Tech giant Apple has found itself in a fight with shareholders over climate change, moving to block efforts to pressure the company over its carbon emissions.
The decision comes despite the company’s lauded efforts on environmental issues, which includes strong support for solar energy projects and the declaration that “93 per cent of our facilities worldwide run on renewable energy”.
Shareholder Christie Jantz issued a non-binding proposal requesting the company “generate a feasible plan … to reach a net-zero [greenhouse gas] emission status by the year 2030”, International Business Times reported.
The plan would apply to “manufacturing and distribution, research facilities, corporate offices, and employee travel”.
But the tech giant argued Ms Jantz’s proposal meant it would “adopt a plan that inherently conflicts with Apple’s own informed choices”.
Micro-management or accountability?
The US’s Securities and Exchange Committee (SEC) this week paved the way for Apple to deny a vote on the proposal, ruling it would not penalise the company if it did so.
The company’s legal team said the proposal sought to “micro-manage Apple by displacing its own choices regarding how best to mitigate the environmental impact of its business”.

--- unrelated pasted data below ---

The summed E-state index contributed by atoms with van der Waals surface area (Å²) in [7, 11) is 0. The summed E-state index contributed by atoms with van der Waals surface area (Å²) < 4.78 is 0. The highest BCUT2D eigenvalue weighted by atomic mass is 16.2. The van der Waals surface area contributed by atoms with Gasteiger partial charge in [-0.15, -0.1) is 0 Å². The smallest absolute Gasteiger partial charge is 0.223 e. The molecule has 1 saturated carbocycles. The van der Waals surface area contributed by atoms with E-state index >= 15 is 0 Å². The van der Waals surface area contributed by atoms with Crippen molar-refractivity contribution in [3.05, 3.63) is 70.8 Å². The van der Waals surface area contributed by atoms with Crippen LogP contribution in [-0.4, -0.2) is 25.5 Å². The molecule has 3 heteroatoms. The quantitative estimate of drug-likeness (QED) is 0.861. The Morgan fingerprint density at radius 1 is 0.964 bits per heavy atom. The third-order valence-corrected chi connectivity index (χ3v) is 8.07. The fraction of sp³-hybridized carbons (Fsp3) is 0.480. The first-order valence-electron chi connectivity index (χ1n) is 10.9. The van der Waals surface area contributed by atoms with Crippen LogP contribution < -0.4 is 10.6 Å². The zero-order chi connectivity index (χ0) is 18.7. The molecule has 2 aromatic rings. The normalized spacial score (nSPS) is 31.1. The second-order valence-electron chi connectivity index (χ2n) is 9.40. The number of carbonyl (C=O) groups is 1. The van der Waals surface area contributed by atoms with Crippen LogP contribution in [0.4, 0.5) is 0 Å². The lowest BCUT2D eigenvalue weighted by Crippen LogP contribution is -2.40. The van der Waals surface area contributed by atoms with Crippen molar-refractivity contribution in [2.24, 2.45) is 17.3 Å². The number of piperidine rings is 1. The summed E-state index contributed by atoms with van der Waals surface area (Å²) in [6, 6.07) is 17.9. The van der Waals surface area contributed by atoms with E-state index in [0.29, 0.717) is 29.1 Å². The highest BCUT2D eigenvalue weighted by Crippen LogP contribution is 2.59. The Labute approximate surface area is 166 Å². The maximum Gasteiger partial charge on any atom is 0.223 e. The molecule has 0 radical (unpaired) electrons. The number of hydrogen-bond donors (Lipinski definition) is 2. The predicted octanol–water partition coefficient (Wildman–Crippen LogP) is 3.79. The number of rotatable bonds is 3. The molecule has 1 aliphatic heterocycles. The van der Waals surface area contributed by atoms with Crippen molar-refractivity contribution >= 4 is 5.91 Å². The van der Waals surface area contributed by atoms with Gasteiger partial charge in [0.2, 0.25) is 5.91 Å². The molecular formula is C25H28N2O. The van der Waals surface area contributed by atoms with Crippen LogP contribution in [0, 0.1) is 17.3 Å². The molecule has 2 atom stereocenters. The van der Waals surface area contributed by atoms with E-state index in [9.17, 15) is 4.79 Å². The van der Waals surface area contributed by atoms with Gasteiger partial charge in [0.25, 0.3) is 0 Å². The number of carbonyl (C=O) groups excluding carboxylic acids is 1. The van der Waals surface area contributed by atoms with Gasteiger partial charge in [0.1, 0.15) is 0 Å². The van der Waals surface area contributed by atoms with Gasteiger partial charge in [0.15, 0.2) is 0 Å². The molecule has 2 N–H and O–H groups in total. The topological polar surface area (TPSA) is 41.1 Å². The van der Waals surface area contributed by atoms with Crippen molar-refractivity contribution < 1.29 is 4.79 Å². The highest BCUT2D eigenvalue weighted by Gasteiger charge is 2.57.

“A wide range of environmental groups have praised Apple for its leadership in developing and implementing innovative solutions to minimize waste and actually reduce greenhouse gas emissions,” it wrote.
It said giving investors a vote would mean shareholder oversight over aspects of the business that were “too complex for shareholders to understand fully based on the limited information available to them”.
A lawyer for Ms Jantz said she “lauds the company’s efforts”, but was just asking it to consider the need for carbon reduction “more completely”.
In her response, she questioned Apple’s pledge to “run 100 per cent of its worldwide operations on renewable energy”, noting that there was no timeline for the goal.
“This statement is notably unclear as to what portion of the company’s total carbon footprint this would eliminate, and what portion would remain,” the letter said.
“For instance, there are facilities owned by the company, major contractors, and diverse facilities in its supply chain.”
Respected on climate
Yet critics say Apple’s environmental pledges do not adequately deal with the emissions of its suppliers.
“So Apple can say, if you’re using iTunes, that’s from 100 per cent renewable electricity, but they can’t necessarily say the same for your Macbook Air,” Emily Farnworth of The Climate Group told Mashable earlier in the year.
In 2014, chief executive Tim Cook said that climate sceptic investors who did not support his pledge to slash greenhouse emissions should take their money elsewhere.